Coming back to Europe, Mundaka, in the Basque Country of Spain, has been providing more than some of the longest barrels on offer in the Old Continent. According to another study, the long sand-bottom lefthander pointbreak is also the engine of the local economy. The overall economic impact of wave sports on the local economy reaches $4.5 million in the peak season and generates nearly 100 jobs in this quintessential Basque village of 2,000 inhabitants.

Recently Surfing England, as reported by Carve, has been officially recognised at the highest level becoming a National Governing Body. This means English surfing is now eligible to gain access to government funding and professional support, which has been closed for many years – an essential step at a critical time, as the sport continues to grow and it prepares for its Olympic debut in Tokyo 2020.

The wave sports lifestyle is intrinsically connected to the conservation of the ocean and shores around the world. The remarkable growth of the surfing industry has helped to kick-start diverse types of conservation projects and initiatives. In 1984, the Surfrider Foundation was created in California to promote the protection and enjoyment of the ocean, waves and beaches through a powerful activist network. They have not stopped and have even ended up inspiring similar movements all over the planet. 

Another example is Waves For Water. Since 2009, they have been working together with travelling wave hunters to provide access to clean water through the distribution of portable water filters, the digging and renovating of wells, and the construction of rainwater harvesting and storing systems in places where waves abound but groundwater is not accessible.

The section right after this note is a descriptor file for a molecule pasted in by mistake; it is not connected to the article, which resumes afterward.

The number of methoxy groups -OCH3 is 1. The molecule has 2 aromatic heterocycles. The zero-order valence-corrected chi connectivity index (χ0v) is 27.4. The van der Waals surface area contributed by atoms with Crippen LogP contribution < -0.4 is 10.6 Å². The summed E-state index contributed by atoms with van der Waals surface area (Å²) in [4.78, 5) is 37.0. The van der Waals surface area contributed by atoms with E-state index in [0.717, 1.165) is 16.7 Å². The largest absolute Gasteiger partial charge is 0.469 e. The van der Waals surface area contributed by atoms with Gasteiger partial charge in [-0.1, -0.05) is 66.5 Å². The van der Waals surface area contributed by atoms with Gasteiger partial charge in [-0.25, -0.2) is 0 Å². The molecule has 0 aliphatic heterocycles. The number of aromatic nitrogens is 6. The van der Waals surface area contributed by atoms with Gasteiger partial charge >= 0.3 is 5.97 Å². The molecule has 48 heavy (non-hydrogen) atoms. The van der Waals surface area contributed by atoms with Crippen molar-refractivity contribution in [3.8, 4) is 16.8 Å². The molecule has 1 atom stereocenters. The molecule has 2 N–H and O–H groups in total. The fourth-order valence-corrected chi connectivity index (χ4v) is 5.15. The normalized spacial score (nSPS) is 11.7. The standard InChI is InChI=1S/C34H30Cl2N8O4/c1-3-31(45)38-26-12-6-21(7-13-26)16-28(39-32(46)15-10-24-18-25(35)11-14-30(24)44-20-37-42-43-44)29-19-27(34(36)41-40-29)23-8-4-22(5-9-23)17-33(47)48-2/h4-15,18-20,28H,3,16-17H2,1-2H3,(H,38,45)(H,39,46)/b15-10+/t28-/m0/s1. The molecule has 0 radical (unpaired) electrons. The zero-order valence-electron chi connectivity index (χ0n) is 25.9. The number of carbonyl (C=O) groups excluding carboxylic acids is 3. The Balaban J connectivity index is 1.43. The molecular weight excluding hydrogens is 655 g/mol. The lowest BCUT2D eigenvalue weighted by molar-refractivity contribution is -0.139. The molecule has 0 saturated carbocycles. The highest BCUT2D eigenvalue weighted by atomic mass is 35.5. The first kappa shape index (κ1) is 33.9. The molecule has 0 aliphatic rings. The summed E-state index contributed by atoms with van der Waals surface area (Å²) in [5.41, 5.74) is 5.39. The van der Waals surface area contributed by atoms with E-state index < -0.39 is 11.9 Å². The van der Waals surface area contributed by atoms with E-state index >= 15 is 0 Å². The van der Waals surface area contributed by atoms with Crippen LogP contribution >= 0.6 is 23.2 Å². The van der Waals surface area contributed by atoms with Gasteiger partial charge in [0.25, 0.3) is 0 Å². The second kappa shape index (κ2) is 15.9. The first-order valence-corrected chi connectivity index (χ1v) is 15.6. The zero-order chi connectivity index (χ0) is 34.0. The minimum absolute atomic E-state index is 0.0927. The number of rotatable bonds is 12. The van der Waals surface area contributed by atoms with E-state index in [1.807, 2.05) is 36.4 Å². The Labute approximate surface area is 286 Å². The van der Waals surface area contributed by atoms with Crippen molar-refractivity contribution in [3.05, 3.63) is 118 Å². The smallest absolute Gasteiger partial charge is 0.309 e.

Even the greatest surfer of all time, 11-time World Champion Kelly Slater, felt obliged to contribute to the ocean sustainability.

What clothes are we wearing and where are they coming from?

His response came in 2014 in the form of Outerknown a surf wear company dedicated to build better products by understanding the way consumption impacts the ocean and the world.

And in July 2017, a selection of World Surfing League athletes got involved with an ambitious new project between Corona and Parley for the Oceans, which aims to end marine plastic pollution.

"Before getting involved, I didn't realize just how much plastic was in the ocean, and on this planet" says Jordy Smith, South African professional surfer and current World No. 3.

Similar initiatives have been created or supported by surfers, the surfing industry and coastal municipalities. There is a general feeling about giving back to the ocean some of the fascinating moments it has been providing since the Polynesians start sliding down the surface of waves centuries ago. Something that can only help to reverse the scenario reported by the World Economic Forum and Ellen MacArthur Foundation, that if the current pollution trend continues, the oceans will contain more plastic than fish by 2050.

The sustainability of coastal tourism encompasses this and many other activities as the H2020 MARINA project, in which Eurocean participates, has been addressing. In 2017, in addition to 14 national workshops,  four dedicated international workshops already took place in different cities of Europe. And there are more on the way. Make sure you do not lose the next wave and register on the MARINA platform and follow the project’s Facebook and Twitter.